Mellow Velo: Bicycle touring in the UK (part 1)

As a South African who hasn’t spent much time in the UK I thought I had a good idea of what to expect – after all, I’d been raised on a diet of Beano and Dandy comics, as a child I’d followed the adventures of the Famous Five and The Secret Seven and as a bike obsessed teen I’d digested every available copy of Mountain Biking UK.  Although the main purpose of my visit to the UK was to attend the Handmade Bicycle Show, I also wanted to do some travelling. I had a week either side of the show in which to explore. I’d decided before my trip that two areas I’d like to see were Snowdonia in Wales and the Great Glen in Scotland. I had my (hopefully) trusty Monkey King and Guy’s custom made and equally (hopefully) trusty pannier bags and I planned on giving them all a good workout in the wilds of the British Isles.

I landed on a grey but warm morning in London. I was surprised it wasn’t raining but this was the first of many surprises in store (apparently it doesn’t ALWAYS rain in the UK). In fact, the sky was supposed to be blue, but, thanks to high altitude dust and sand blown north from the Sahara, Europe’s considerable air pollution had been directed over the UK and was now blocking out the sun. As a city with an already very poor air pollution record, London could have done without this, but she was taking it in her stride. Spring was blossoming, new leaves were unfurling in the parks and hemlines at schools around the country were on the rise.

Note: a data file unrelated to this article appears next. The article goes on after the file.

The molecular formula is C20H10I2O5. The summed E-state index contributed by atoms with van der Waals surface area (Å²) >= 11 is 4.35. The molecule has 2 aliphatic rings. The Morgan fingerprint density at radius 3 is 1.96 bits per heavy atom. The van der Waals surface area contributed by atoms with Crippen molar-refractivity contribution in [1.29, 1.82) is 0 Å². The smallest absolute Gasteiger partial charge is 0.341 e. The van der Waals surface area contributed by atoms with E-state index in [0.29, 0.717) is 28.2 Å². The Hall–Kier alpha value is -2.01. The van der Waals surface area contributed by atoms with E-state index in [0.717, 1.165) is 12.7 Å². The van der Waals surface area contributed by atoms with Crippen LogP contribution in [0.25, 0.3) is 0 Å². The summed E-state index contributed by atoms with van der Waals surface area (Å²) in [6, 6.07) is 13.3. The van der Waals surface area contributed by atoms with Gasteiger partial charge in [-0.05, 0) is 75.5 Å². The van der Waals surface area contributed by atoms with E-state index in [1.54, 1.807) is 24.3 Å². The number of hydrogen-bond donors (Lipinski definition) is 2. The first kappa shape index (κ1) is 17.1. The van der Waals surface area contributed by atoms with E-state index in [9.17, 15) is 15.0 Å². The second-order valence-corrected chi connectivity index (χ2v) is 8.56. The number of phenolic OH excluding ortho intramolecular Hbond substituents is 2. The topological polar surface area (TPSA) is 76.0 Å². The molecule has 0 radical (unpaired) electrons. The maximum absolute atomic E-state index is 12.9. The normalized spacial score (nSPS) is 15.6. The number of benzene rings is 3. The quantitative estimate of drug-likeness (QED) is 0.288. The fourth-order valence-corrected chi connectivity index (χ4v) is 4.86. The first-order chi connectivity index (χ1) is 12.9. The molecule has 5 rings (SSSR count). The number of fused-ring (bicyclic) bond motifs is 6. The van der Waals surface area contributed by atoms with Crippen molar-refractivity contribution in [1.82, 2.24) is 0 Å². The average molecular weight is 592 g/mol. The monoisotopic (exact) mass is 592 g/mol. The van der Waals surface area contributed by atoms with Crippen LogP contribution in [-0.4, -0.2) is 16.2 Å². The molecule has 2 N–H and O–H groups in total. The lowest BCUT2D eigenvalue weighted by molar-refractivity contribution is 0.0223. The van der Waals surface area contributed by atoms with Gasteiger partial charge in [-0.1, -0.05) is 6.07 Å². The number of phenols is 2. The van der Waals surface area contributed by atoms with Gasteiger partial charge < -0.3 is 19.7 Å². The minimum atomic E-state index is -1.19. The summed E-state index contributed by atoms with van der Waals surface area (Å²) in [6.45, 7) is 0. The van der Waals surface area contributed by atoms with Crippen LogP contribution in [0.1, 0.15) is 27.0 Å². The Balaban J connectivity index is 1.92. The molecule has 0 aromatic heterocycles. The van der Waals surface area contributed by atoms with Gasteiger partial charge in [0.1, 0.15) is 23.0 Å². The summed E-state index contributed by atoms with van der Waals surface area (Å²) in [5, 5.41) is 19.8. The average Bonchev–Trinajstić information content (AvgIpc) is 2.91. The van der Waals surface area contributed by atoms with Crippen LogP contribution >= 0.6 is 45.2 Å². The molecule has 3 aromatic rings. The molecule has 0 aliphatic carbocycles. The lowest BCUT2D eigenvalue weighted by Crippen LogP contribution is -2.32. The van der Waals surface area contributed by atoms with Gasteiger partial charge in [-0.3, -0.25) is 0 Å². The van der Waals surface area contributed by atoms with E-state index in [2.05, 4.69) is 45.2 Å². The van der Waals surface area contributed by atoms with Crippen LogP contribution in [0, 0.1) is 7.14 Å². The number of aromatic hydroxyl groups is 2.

Inside Saffron Frameworks, Southwark, London

‘Lovely day, innit?’ the shopkeeper asked as I gagged on the price of some bananas and a cooldrink. I was just around the corner from Matthew Sowter’s Saffron Frameworks in Southwark, London. I glanced outside at the grey sky and replied ‘yep’ uncertainly as I fumbled with the foreign currency. At the workshop Matthew seemed pleased to have an extra hand. He let me stay at his house and he lent me his bike so that I wouldn’t have to risk my Monkey King before I’d shown it off to the world.